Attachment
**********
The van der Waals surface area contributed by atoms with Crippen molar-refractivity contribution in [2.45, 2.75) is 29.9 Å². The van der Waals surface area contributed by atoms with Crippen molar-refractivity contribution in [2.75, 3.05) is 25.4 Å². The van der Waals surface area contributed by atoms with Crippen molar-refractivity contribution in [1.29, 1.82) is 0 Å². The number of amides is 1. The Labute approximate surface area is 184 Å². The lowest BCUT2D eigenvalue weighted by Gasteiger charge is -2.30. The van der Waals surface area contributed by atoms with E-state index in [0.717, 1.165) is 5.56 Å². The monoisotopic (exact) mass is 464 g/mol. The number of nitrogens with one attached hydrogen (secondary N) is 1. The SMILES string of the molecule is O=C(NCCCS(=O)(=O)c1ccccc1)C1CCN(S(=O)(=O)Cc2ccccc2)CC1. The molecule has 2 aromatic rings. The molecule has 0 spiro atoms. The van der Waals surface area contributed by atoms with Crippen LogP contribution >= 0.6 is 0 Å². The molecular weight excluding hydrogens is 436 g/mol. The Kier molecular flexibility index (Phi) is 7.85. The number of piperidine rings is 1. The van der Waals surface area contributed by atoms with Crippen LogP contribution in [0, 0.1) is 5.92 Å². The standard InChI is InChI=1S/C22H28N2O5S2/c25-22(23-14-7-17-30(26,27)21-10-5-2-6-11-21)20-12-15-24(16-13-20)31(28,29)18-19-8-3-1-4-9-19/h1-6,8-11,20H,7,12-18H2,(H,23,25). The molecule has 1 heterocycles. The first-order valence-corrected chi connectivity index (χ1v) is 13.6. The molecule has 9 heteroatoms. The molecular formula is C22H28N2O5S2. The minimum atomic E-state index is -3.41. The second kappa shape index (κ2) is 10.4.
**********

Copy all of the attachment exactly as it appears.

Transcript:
The van der Waals surface area contributed by atoms with Crippen molar-refractivity contribution in [2.45, 2.75) is 29.9 Å². The van der Waals surface area contributed by atoms with Crippen molar-refractivity contribution in [2.75, 3.05) is 25.4 Å². The van der Waals surface area contributed by atoms with Crippen molar-refractivity contribution in [1.29, 1.82) is 0 Å². The number of amides is 1. The Labute approximate surface area is 184 Å². The lowest BCUT2D eigenvalue weighted by Gasteiger charge is -2.30. The van der Waals surface area contributed by atoms with E-state index in [0.717, 1.165) is 5.56 Å². The monoisotopic (exact) mass is 464 g/mol. The number of nitrogens with one attached hydrogen (secondary N) is 1. The SMILES string of the molecule is O=C(NCCCS(=O)(=O)c1ccccc1)C1CCN(S(=O)(=O)Cc2ccccc2)CC1. The molecule has 2 aromatic rings. The molecule has 0 spiro atoms. The van der Waals surface area contributed by atoms with Crippen LogP contribution >= 0.6 is 0 Å². The molecular weight excluding hydrogens is 436 g/mol. The Kier molecular flexibility index (Phi) is 7.85. The number of piperidine rings is 1. The van der Waals surface area contributed by atoms with Crippen LogP contribution in [0, 0.1) is 5.92 Å². The standard InChI is InChI=1S/C22H28N2O5S2/c25-22(23-14-7-17-30(26,27)21-10-5-2-6-11-21)20-12-15-24(16-13-20)31(28,29)18-19-8-3-1-4-9-19/h1-6,8-11,20H,7,12-18H2,(H,23,25). The molecule has 1 heterocycles. The first-order valence-corrected chi connectivity index (χ1v) is 13.6. The molecule has 9 heteroatoms. The molecular formula is C22H28N2O5S2. The minimum atomic E-state index is -3.41. The second kappa shape index (κ2) is 10.4.